» Subscribe Today!
The Power of Information
The Ledger - EST. 1978 - Nashville Edition
Skip Navigation LinksHome > Article
VOL. 38 | NO. 51 | Friday, December 19, 2014

Cooking with special-needs children requires planning

Print | Front Page | Email this story

I received an email not long ago talking about teaching cooking skills to children with special needs. It was written by Beverly Palomba, a teacher for pre-K through high school for more than 20 years.

During the past 11 years, she’s worked exclusively in special education, and four years ago, created a life skills cooking class at the local high school especially to meet the needs of her students.

In addition, Beverly provides cooking workshops at local community centers. This program inspired her first book, “Special Day Cooking: A Life Skills Cookbook.” For more information, visit www.specialdaycooking.com.

I’m unable to reprint her article due to space limitations; however, you can see that Ms. Palomba has certainly studied and had plenty of hands-on experience with special needs children. She has such an interesting website; I truly hope you have time to check it out.

However, this also stirred me to thinking – both in my own family and at work, we have special needs family members along with toddlers who are desperately trying to help mom in the kitchen.

My daughter sent me a photo via text as she was making cupcakes with my two young granddaughters. The four-year-old daughter, Gwynn, had spilled red food coloring all over my daughters’ foot and floor. It really looked like she had sliced her foot clean off, and at first alarmed me, but on closer inspection, you could see that it was food coloring.

Preparing a meal or treats with special needs children, and with any young children, is a job that takes planning, organization, extra patience, and, as Ms. Palomba says, an extra dose of of love and laughs. Luckily, last night, we were able to laugh!

I’ve had both of my young granddaughters in the kitchen helping me cook various things. This past Thanksgiving, I had Gwynn helping me make a pumpkin pecan cheesecake. She did very well, but it did take planning.

Gwynn loves to crack eggs, and she goes at it with a fury! She will gently tap them on the counter, but then you have to watch closely because she will powerfully bust them with her fists over the bowl. Most times, you have to fish out some stray shell pieces.

Tutti-fruity Crispy Candy

1 (24-oz.) package vanilla candy coating, broken up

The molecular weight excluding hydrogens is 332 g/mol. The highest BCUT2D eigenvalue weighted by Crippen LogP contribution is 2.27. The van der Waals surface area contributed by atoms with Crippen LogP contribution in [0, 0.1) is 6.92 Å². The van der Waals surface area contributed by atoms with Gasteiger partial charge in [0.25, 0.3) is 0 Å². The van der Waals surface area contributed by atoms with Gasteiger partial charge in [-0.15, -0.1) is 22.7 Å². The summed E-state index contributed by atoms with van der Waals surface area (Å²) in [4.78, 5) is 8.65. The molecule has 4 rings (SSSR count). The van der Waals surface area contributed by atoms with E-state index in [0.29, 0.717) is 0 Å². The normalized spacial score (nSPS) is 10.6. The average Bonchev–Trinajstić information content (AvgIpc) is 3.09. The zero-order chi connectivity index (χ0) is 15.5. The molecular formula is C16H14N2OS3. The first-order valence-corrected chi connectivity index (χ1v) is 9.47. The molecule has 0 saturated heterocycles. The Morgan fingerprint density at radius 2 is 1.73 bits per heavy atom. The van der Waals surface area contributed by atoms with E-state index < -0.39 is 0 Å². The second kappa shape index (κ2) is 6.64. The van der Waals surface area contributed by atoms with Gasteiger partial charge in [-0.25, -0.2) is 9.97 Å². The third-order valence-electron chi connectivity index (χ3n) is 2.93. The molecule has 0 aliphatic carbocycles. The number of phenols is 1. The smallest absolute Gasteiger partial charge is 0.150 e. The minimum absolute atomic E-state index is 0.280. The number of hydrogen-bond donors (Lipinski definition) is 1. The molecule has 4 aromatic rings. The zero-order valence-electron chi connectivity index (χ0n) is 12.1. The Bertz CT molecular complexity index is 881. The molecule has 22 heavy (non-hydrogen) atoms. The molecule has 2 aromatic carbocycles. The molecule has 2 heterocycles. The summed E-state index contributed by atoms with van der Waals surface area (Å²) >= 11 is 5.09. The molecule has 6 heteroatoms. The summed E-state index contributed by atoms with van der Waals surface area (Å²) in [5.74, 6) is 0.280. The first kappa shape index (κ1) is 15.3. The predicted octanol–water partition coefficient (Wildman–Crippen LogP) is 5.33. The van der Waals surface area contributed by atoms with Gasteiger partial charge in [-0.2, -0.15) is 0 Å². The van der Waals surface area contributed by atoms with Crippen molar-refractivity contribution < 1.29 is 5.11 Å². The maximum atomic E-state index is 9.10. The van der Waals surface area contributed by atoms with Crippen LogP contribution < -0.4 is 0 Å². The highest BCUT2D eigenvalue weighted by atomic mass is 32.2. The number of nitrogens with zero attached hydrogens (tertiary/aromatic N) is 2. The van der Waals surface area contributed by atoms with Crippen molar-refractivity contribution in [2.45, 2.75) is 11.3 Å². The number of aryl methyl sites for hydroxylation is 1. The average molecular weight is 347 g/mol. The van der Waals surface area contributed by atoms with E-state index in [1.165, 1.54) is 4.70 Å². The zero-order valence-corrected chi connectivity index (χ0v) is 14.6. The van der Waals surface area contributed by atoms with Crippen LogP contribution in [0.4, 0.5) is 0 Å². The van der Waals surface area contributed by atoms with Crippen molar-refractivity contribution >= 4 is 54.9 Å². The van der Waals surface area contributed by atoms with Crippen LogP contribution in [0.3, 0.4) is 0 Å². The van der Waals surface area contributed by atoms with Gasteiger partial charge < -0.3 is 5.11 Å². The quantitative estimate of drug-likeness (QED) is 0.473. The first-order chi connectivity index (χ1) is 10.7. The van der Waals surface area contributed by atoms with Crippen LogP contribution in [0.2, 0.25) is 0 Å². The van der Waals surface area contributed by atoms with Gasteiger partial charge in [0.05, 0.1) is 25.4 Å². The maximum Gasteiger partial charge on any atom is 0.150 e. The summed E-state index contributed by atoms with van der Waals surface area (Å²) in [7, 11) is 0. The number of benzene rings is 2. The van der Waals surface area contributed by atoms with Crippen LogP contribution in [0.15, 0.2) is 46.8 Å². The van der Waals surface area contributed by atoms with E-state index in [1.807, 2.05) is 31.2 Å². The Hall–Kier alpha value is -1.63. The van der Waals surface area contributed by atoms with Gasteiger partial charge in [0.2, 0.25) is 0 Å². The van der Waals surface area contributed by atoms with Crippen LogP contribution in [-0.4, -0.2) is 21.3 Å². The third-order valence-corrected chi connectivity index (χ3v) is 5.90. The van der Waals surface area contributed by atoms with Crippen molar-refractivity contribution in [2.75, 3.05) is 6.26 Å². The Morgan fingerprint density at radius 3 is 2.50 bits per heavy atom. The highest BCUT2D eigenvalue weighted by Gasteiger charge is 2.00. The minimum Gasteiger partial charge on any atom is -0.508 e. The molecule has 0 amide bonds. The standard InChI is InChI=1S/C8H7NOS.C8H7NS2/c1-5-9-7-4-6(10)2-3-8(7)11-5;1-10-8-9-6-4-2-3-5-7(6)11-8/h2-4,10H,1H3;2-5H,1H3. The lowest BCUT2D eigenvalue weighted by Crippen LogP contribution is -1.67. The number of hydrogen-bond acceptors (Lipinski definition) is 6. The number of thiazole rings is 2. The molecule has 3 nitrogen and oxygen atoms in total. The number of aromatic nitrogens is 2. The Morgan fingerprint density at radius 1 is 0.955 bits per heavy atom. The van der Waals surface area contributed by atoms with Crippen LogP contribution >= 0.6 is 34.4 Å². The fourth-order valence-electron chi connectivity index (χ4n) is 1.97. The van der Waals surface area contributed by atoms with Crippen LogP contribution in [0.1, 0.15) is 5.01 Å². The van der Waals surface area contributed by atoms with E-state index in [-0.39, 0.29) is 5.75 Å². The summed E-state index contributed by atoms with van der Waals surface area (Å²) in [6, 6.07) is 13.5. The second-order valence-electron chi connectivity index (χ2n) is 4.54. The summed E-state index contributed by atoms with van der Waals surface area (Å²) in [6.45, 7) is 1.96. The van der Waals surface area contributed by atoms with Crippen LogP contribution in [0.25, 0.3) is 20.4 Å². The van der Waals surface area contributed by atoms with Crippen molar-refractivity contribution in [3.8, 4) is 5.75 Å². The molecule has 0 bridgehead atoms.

2 1/2 cups Fruit Loops
1 cup thin pretzel sticks, coarsely broken

Line a lightly greased 15” x 10” jelly-roll pan with wax or parchment paper. Melt candy coating in a large microwave-safe bowl according to package directions. Gently stir in cereal and pretzels. Spread candy onto wax paper. Let stand one hour or until firm. (Do not refrigerate.) Break candy into pieces. Store in an airtight container.

And she loves to stir. At one point, we were blending the eggs into the pumpkin. She would whisk a bit, then I would take over to speed the process along. After watching me whisk, Gwynn remarked, “Wow, KayKay, you stir really fast.” When I gave her another turn at it, she tried to stir as I had. I showed her how to do it, but another challenge with Gwynn is that she’s left-handed; she’s also very determined, so I know she’ll pick that up soon!

When it comes to having children in your kitchen, especially children that will be helping to prepare the meals, there are a few things you can do to make sure the preparation goes smoothly and the learning easy.

Here are a few tips I can quickly point out:

If the child is small and unable to reach the countertop, have a lightweight step stool handy that they can pick up and move around. Gwynn has a plastic one at home, and I have a roll-around one that once it’s stepped on it, the wheels lock to keep it from rolling.

All sharp utensils should be stored in an area not easily accessible to young or inexperienced hands. When trying to teach cutting skills, use plastic knives.

Other than pre-arranging the ingredients, make sure the utensils are handy. Place heavy mixers where they don’t have to be moved, and store pots and pans so they’re easy to remove from the cabinet.

If possible, use all plastic and metal measuring cups; they’re much easier to handle than heavy glass ones, and if dropped, they won’t shatter.

If your cutting board doesn’t have rubber feet or tabs on the back, you can easily apply some stick-on ones. This keeps it from moving around, which can be worrisome.

One last thing: Special needs children can be easily overwhelmed. Take a good look through your refrigerator, food pantry, and spice area, making sure everything is in an order that’s easy for them.

Maybe even have them help to organize those things; it will be much easier for you to learn their arrangement than for them to learn yours.

Hopefully, these few tips will help. If you’d like more ideas, check out the above website – it’s most helpful!

Here’s an easy recipe you can do with your child or children for the many parties and meals you’ll be enjoying over the next few weeks.

Remember, the most important thing is the quality time you’re spending with your child, so relax and have fun!

Kay Bona is an award-winning columnist and photographer. Contact her at kay@dailydata.com.

Follow us on Facebook, Twitter & RSS:
Sign-Up For Our FREE email edition
Get the news first with our free weekly email
TNLedger.com Knoxville Editon